• Body may expand in fight mode to take up more space (e.g., hands on waist).
  • Body may contract in flight mode (e.g., arms crossed).

Also consider:

  • Lack of sleep.
  • Hydration levels.
  • Possible hunger.

The impact of technology.

Today, many kids’ relaxation time, or ‘downtime’ involves a device. Some teenagers, in particular, cling to their smart-phones as a small child might cling to a teddy bear. Adults, not just children, may seek comfort in their iPads or iPhones, and the bulk of relaxation could take place in front of a screen.

Even though using screens to self-soothe could seem like a viable option, we need to be careful about this.

To the brain, exposure to screens is an energy-depleting activity. Which is why when you try to take the screen away you’re often met with a temper tantrum. Dr Kristy Goodwin, a researcher on digital wellbeing, calls this the ‘techno tantrum.’ Parents of children of all ages might relate!

A state of quiet is not the same as calm. 

If a child is more passive during screen time, this doesn’t mean it has been a relaxing experience. Not neurologically anyway. The huge amount of energy expended means the child is usually completely exhausted after the experience.

This doesn’t mean you need to ban screens entirely. It’s simply important to understand how the use of screens can inhibit, rather than enhance kids’ ability to self-regulate. And if the goal is to help them self-regulate, it makes sense to set limits, and teach kids explicit ways to relax and reset their nervous system.

How can we help our kids self-regulate?

As mentioned earlier, self-regulation is a life-long skill and what suits one child may not work for another. Self-regulation needs to be taught. They can’t figure this out on their own. Parents can feel overwhelmed, naturally, many of us haven’t been taught how to self-regulate and may not be able to identify our own triggers early enough. This is not about blame or shame, but rather a beautiful opportunity to learn together.

It’s called co-regulation.

So what is co-regulation and how do I do it?

Co-regulation could become the most powerful way to build resilience in your children, whatever their age. Co-regulation is when an adult supports a child’s regulation. Think about when your little person was a baby. When they cried you would try to work out what was causing them to cry and then soothe them. This is co-regulation and it needs to continue beyond the early years of development. We are social creatures who are designed to soothe each other. It’s hard for an adult to support a child however, whether a parent or a teacher if they are over-stressed or physically unwell themselves. This is why it’s so crucial for you, as a parent, to come to understand your own stress triggers and develop your own personalised strategies to restore your energy.

Intuitively, we all know this. When we feel stressed, we enter survival mode, and find it harder to deal with our children’s behaviour. Today’s parents are especially sensitive to excess stress because of the demands that modern life places on us. In our work lives, we’re expected to be ‘on’ and ‘available’ 24/7. There are no longer clear distinctions between work life and home life. And many families have extras pressures that they have to manage.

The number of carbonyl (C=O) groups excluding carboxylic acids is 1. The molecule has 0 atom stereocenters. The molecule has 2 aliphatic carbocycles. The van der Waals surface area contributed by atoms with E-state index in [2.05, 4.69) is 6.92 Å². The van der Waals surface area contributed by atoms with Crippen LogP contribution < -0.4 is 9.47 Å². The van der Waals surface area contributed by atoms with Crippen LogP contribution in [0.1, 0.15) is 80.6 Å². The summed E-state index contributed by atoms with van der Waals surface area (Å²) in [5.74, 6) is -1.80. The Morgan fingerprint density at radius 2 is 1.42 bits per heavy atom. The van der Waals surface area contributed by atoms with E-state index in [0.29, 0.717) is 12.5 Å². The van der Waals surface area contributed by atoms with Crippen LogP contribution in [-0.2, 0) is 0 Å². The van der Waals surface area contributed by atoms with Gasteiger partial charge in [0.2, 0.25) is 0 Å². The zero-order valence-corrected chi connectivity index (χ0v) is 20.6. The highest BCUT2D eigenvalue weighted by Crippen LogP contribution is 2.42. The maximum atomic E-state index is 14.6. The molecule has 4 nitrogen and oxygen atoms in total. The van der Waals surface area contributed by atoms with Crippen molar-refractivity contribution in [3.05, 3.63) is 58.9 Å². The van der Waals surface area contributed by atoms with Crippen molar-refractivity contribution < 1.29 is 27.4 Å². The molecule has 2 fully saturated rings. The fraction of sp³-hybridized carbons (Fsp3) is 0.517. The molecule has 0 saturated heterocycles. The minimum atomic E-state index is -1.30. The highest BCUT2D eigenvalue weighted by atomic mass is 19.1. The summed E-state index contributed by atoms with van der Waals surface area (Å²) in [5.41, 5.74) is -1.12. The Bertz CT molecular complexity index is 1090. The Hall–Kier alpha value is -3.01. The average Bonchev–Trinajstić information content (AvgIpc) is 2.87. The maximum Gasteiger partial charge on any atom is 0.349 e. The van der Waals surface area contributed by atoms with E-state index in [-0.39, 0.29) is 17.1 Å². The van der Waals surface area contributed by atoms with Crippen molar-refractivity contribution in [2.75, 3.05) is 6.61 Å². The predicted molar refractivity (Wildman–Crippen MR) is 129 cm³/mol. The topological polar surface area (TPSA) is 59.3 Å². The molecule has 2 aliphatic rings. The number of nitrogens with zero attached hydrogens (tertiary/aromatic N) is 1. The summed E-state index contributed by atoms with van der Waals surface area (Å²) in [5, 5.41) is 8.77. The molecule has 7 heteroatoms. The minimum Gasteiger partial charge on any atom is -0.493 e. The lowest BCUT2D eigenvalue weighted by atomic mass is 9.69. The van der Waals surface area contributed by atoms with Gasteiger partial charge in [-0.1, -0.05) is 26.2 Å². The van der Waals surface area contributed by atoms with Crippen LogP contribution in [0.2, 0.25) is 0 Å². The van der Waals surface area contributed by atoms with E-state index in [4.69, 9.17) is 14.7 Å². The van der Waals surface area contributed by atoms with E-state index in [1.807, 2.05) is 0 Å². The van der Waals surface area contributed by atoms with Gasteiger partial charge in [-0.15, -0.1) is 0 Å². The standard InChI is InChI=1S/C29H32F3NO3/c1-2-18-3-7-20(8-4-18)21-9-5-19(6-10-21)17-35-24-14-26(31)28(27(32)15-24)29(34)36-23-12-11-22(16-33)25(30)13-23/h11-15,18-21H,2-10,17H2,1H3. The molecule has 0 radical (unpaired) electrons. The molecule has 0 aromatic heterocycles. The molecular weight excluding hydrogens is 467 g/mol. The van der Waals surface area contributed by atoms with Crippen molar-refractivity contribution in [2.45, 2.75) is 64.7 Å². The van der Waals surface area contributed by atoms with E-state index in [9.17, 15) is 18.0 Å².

Research into self-regulation, conducted by Duke University, identified three ways that caregivers (parents, teachers, coaches) can support co-regulation:

  1. Provide a responsive relationship.

This involves recognising and responding to the early warning signs, displaying affection and warmth, and communicating interest in the child’s world.

  1. Consider the environment.

This involves structuring a child’s environment so it is safe and secure. Consistent routines and expectations are helpful here.

  1. Explicitly teach or model self-regulation skills.

This will be dependent on age, but teaching kids to have a wide emotional vocabulary, begin to recognise their unique stressors and calming and soothing strategies – and about the importance of these is hugely important.

None of these ways will work effectively, however, if a parent or caregiver is stressed out! So the first step is to focus on your own capacity of self-regulation. Once you’ve spent some time doing this, you’ll feel more empowered to start to co-regulate with your child.

You can start simply by:

  • Noticing your own feelings, thoughts and reactions in stressful situations.
  • Observing your stress triggers.
  • Devise your own strategies: anything from deep breathing to talking softly and compassionately to yourself. Self-regulation strategies are not hard – but easy to forget to do!.

There are so many ways to recover and reset. When it comes to co-regulation, you’ll need to find the things that your child finds soothing. This may take a bit of experimentation. You will find some strategies that work for both of you however. And once you do, you can engage in these restorative activities together.

A 5 step plan.

Dr Stuart Shanker, an expert in self-regulation, put forward a 5 step plan for parents or caregivers to follow. The plan below provides both a big picture view of co-regulation and the order to follow:

  1. Read the signs of excessive stress in your child (and yourself!) and reframe the behaviour from misbehaviour to stress behaviour. This is critical.
  2. Identify the stressors
  3. Reduce the stressors (some stress is unavoidable but there’s always power to change things)
  4. Increase your own stress awareness, both emotional and physical
  5. Develop your coping strategies from the information above. Through trial and error find out what helps you to feel calm and restore your energy. Often we focus on when things are not going well. But, you get important information about what is calming for your child when you also look at what’s happening when they are relaxed and content.